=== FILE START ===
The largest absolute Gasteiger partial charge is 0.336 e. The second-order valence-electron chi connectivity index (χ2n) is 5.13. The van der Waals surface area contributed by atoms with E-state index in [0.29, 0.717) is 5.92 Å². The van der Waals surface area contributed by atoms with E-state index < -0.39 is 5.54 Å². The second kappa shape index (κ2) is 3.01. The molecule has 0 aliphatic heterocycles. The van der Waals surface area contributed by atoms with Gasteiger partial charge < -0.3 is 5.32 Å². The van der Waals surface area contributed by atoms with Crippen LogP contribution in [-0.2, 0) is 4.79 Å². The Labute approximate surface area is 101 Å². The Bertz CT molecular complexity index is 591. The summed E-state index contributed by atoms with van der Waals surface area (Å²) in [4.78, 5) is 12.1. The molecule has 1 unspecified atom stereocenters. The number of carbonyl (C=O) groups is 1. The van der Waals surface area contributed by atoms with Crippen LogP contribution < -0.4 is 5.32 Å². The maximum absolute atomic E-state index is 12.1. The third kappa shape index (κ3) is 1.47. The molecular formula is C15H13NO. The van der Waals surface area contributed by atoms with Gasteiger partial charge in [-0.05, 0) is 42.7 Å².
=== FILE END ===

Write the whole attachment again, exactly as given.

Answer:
The largest absolute Gasteiger partial charge is 0.336 e. The second-order valence-electron chi connectivity index (χ2n) is 5.13. The van der Waals surface area contributed by atoms with E-state index in [0.29, 0.717) is 5.92 Å². The van der Waals surface area contributed by atoms with E-state index < -0.39 is 5.54 Å². The second kappa shape index (κ2) is 3.01. The molecule has 0 aliphatic heterocycles. The van der Waals surface area contributed by atoms with Gasteiger partial charge < -0.3 is 5.32 Å². The van der Waals surface area contributed by atoms with Crippen LogP contribution in [-0.2, 0) is 4.79 Å². The Labute approximate surface area is 101 Å². The Bertz CT molecular complexity index is 591. The summed E-state index contributed by atoms with van der Waals surface area (Å²) in [4.78, 5) is 12.1. The molecule has 1 unspecified atom stereocenters. The number of carbonyl (C=O) groups is 1. The van der Waals surface area contributed by atoms with Crippen LogP contribution < -0.4 is 5.32 Å². The maximum absolute atomic E-state index is 12.1. The third kappa shape index (κ3) is 1.47. The molecular formula is C15H13NO. The van der Waals surface area contributed by atoms with Gasteiger partial charge in [-0.05, 0) is 42.7 Å².